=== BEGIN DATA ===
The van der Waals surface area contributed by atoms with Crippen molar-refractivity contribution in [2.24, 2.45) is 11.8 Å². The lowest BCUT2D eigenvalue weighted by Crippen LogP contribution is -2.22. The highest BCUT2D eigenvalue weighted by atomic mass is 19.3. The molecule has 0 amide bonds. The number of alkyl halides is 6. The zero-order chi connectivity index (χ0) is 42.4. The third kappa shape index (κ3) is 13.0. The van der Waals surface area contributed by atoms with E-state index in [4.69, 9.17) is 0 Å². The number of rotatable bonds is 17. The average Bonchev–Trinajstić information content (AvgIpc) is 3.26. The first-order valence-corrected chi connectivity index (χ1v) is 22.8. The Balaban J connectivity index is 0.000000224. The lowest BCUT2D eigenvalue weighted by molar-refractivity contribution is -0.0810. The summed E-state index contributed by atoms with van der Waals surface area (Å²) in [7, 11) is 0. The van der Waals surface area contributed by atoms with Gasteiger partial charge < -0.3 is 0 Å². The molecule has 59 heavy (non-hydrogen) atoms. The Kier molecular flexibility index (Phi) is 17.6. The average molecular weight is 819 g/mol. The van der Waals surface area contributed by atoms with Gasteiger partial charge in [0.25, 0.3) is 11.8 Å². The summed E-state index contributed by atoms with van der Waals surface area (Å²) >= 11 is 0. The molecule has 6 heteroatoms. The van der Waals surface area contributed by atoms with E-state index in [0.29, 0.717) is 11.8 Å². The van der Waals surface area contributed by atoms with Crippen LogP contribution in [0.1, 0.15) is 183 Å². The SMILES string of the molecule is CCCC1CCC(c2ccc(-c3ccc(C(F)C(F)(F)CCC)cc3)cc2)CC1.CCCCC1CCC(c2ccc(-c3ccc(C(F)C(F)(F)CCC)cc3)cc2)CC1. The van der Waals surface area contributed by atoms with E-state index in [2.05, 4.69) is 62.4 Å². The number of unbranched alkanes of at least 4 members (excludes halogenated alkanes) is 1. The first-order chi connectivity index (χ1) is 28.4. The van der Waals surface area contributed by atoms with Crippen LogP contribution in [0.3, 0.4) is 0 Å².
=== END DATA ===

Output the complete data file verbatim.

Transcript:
The van der Waals surface area contributed by atoms with Crippen molar-refractivity contribution in [2.24, 2.45) is 11.8 Å². The lowest BCUT2D eigenvalue weighted by Crippen LogP contribution is -2.22. The highest BCUT2D eigenvalue weighted by atomic mass is 19.3. The molecule has 0 amide bonds. The number of alkyl halides is 6. The zero-order chi connectivity index (χ0) is 42.4. The third kappa shape index (κ3) is 13.0. The van der Waals surface area contributed by atoms with E-state index in [4.69, 9.17) is 0 Å². The number of rotatable bonds is 17. The average Bonchev–Trinajstić information content (AvgIpc) is 3.26. The first-order valence-corrected chi connectivity index (χ1v) is 22.8. The Balaban J connectivity index is 0.000000224. The lowest BCUT2D eigenvalue weighted by molar-refractivity contribution is -0.0810. The summed E-state index contributed by atoms with van der Waals surface area (Å²) in [7, 11) is 0. The van der Waals surface area contributed by atoms with Gasteiger partial charge < -0.3 is 0 Å². The molecule has 59 heavy (non-hydrogen) atoms. The Kier molecular flexibility index (Phi) is 17.6. The average molecular weight is 819 g/mol. The van der Waals surface area contributed by atoms with Gasteiger partial charge in [0.25, 0.3) is 11.8 Å². The summed E-state index contributed by atoms with van der Waals surface area (Å²) >= 11 is 0. The molecule has 6 heteroatoms. The van der Waals surface area contributed by atoms with E-state index in [0.29, 0.717) is 11.8 Å². The van der Waals surface area contributed by atoms with Crippen LogP contribution in [0.1, 0.15) is 183 Å². The SMILES string of the molecule is CCCC1CCC(c2ccc(-c3ccc(C(F)C(F)(F)CCC)cc3)cc2)CC1.CCCCC1CCC(c2ccc(-c3ccc(C(F)C(F)(F)CCC)cc3)cc2)CC1. The van der Waals surface area contributed by atoms with E-state index in [2.05, 4.69) is 62.4 Å². The number of unbranched alkanes of at least 4 members (excludes halogenated alkanes) is 1. The first-order chi connectivity index (χ1) is 28.4. The van der Waals surface area contributed by atoms with Crippen LogP contribution in [0.3, 0.4) is 0 Å².